• Junge, C., Cutler, A., & Hagoort, P. (2010). Ability to segment words from speech as a precursor of later language development: Insights from electrophysiological responses in the infant brain. In M. Burgess, J. Davey, C. Don, & T. McMinn (Eds.), Proceedings of 20th International Congress on Acoustics, ICA 2010. Incorporating Proceedings of the 2010 annual conference of the Australian Acoustical Society (pp. 3727-3732). Australian Acoustical Society, NSW Division.
  • Junge, C., Hagoort, P., Kooijman, V., & Cutler, A. (2010). Brain potentials for word segmentation at seven months predict later language development. In K. Franich, K. M. Iserman, & L. L. Keil (Eds.), Proceedings of the 34th Annual Boston University Conference on Language Development. Volume 1 (pp. 209-220). Somerville, MA: Cascadilla Press.
  • Lecumberri, M. L. G., Cooke, M., & Cutler, A. (Eds.). (2010). Non-native speech perception in adverse conditions [Special Issue]. Speech Communication, 52(11/12).
  • Lecumberri, M. L. G., Cooke, M., & Cutler, A. (2010). Non-native speech perception in adverse conditions: A review. Speech Communication, 52, 864-886. doi:10.1016/j.specom.2010.08.014.

    Abstract

    If listening in adverse conditions is hard, then listening in a foreign language is doubly so: non-native listeners have to cope with both imperfect signals and imperfect knowledge. Comparison of native and non-native listener performance in speech-in-noise tasks helps to clarify the role of prior linguistic experience in speech perception, and, more directly, contributes to an understanding of the problems faced by language learners in everyday listening situations. This article reviews experimental studies on non-native listening in adverse conditions, organised around three principal contributory factors: the task facing listeners, the effect of adverse conditions on speech, and the differences among listener populations. Based on a comprehensive tabulation of key studies, we identify robust findings, research trends and gaps in current knowledge.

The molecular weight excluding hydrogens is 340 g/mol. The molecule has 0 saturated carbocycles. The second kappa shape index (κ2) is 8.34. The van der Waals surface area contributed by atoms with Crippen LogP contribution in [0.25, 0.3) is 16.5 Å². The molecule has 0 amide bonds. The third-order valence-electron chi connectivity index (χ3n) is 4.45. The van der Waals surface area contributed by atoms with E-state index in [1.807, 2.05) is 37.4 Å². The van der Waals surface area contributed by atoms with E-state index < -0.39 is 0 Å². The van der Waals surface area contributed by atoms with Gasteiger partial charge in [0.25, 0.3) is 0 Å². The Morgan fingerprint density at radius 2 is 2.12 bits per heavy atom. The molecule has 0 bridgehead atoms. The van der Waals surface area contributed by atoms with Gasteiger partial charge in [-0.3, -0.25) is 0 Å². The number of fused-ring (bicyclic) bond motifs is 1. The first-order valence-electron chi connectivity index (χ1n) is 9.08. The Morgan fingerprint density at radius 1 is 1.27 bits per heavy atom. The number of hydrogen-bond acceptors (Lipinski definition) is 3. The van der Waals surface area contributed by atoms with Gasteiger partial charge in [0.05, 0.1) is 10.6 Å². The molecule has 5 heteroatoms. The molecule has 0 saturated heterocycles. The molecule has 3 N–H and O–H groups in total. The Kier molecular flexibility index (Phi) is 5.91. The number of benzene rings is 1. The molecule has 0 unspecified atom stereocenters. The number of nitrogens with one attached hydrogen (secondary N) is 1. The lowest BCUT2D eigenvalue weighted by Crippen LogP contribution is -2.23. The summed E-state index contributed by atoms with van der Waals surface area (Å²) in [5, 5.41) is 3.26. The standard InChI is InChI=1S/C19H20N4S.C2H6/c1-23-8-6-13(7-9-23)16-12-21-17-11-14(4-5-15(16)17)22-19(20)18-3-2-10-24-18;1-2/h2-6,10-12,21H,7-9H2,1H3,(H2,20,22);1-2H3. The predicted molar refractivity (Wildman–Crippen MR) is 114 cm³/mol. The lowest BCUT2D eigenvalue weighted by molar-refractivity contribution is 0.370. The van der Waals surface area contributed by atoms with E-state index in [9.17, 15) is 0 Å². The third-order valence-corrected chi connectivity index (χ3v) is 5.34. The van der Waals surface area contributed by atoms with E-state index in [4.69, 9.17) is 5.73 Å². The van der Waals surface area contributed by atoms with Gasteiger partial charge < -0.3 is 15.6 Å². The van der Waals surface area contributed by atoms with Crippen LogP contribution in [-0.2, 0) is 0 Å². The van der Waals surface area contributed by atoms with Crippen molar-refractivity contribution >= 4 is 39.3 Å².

• McQueen, J. M., & Cutler, A. (2010). Cognitive processes in speech perception. In W. J. Hardcastle, J. Laver, & F. E. Gibbon (Eds.), The handbook of phonetic sciences (2nd ed., pp. 489-520). Oxford: Blackwell.
  • Otake, T., McQueen, J. M., & Cutler, A. (2010). Competition in the perception of spoken Japanese words. In Proceedings of the 11th Annual Conference of the International Speech Communication Association (Interspeech 2010), Makuhari, Japan (pp. 114-117).

    Abstract